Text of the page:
- From claiming Democrats were making the coronavirus “their new hoax” to saying “it will go away,” President Donald Trump has consistently tried to downplay the severity of the outbreak.
- Now enacting a travel ban and facing a possible emergency declaration, Trump and his administration are looking to calm the market and the American public by conveying credibility.
- But Trump’s past statements and those of senior officials in his administration have demonstrated a habit of understating the extent of the virus when experts kept warning of its mounting danger.
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President Donald Trump and his administration are now singing a different tune when it comes to the coronavirus.
With the rollout of a travel ban and possibly other more severe measures, President Trump is calling for the American public to rally behind efforts to slow the spread of COVID-19 after contradicting experts over the past few weeks.
“I am fully prepared to use the full power of the Federal Government to deal with our current challenge of the CoronaVirus!” Trump tweeted yesterday, March 11, as the flood gates opened on events closing down, from the NBA postponing its games to college campuses suspending the spring semester.
Vice President Mike Pence, who is ostensibly in charge of the White House Coronavirus Task Force – despite reporting that Trump’s son-in-law, Jared Kushner, has the final word on its recommendations – even went so far as to vaguely condemn “some irresponsible rhetoric” over the severity of the outbreak.
This is all just days after Trump and other officials were on the record downplaying the deadliness and reach of COVID-19.
Here are some of the most blatant instances where Trump and other White House officials clearly contradicted experts in an effort to convince the American public that the coronavirus wouldn’t be that bad.
“Their new hoax”
In a meandering tangent loosely comparing the coronavirus to his impeachment-related call with the President of Ukraine and the Russia investigation, Trump argued the opposing party was using a then-epidemic (now pandemic) to undermine him politically.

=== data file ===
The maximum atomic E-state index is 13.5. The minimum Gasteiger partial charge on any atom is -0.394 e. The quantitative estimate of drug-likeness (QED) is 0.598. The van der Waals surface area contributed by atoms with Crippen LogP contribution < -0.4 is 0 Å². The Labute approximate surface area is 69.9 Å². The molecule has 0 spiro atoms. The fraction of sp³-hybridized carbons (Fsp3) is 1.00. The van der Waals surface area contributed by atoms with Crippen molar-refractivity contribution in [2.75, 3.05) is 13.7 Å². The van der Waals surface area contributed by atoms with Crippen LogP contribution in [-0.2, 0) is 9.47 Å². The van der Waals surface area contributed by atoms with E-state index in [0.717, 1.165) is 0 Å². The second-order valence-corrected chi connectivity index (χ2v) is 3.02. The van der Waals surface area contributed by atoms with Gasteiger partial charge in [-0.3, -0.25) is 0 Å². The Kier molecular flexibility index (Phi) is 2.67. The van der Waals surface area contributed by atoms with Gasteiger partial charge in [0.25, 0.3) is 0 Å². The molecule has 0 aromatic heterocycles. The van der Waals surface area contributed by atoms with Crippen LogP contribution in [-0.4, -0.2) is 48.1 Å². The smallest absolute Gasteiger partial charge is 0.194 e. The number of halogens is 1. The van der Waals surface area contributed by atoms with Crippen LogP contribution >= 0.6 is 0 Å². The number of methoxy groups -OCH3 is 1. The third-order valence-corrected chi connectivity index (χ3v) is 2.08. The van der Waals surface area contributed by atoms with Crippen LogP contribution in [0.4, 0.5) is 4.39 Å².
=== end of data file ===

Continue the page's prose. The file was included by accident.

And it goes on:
“The Democrats are politicizing the coronavirus,” Trump said. “One of my people came up to me and said, ‘Mr. President, they tried to beat you on Russia, Russia, Russia.’ That did not work out too well. They could not do it. They tried the impeachment hoax. … They tried anything. … And this is their new hoax.”
Larry Kudlow urged Americans to “stay at work,” claiming the coronavirus “looks relatively contained.”
U.S. Director of the Economic Council Larry Kudlow has taken heat for his misleading statements on the coronavirus, culminating in a CNBC interview last week where he told Americans to keep going to work because the virus was “relatively contained.”
“I don’t want to downplay anything,” Kudlow said before effectively downplaying the true extent of the coronavirus and its momentum. “Worry about the effect on human beings, for heaven’s sake. But I’m just saying, let’s not overreact. In many ways, America should stay at work.”
“We don’t actually know what the magnitude of the virus is going to be, although frankly so far it looks relatively contained.”
Kellyanne Conway said the coronavirus “is being contained.”
Counselor to the President Kellyanne Conway took a similar approach to Kudlow in spinning the virus as “being contained” when fielding questions from reporters last week.
“It is being contained,” Conway said when asked about a lack of available tests. “Do you not think it’s being contained in this country?”
Trump: “I like the numbers being where they are.”
In perhaps the most notable instance during the White House’s public credibility struggle amid the coronavirus outbreak so far, President Trump said the quiet part out loud.
When speaking about the Diamond Princess cruise ship being quarantined off the coast of California, Trump explicitly said he would prefer to juke the stats on COVID-19.
“I would rather because I like the numbers being where they are,” Trump continued. “I don’t need to have the numbers double because of one ship that wasn’t our fault. And it wasn’t the fault of the people on the ship either, ok? It wasn’t their fault either and they’re mostly Americans. So, I can live either way with it. I’d rather have them stay on, personally.”
Comparing the coronavirus to the seasonal flu, Trump claimed, “We have it so well under control.”
In a meandering press conference last month, Trump rattled off a series of misleading claims about the coronavirus when establishing the task force and putting Pence in charge in late February.
One of the most eye popping parts of the press conference came when Trump said he learned of how tens of thousands of people die from the flu each year.
“That was shocking to me,” he said before later going on another tangent arguing the coronavirus – which won’t have a vaccine for at least a year – is like dealing with the flu.
“But when I mentioned the flu, I said – actually, I asked the various doctors. I said, ‘Is this just like flu?’ Because people die from the flu,” Trump continued. “And this is very unusual. And it is a little bit different, but in some ways it’s easier and in some ways it’s a little bit tougher.
“But we have it so well under control. I mean, we really have done a very good job.”
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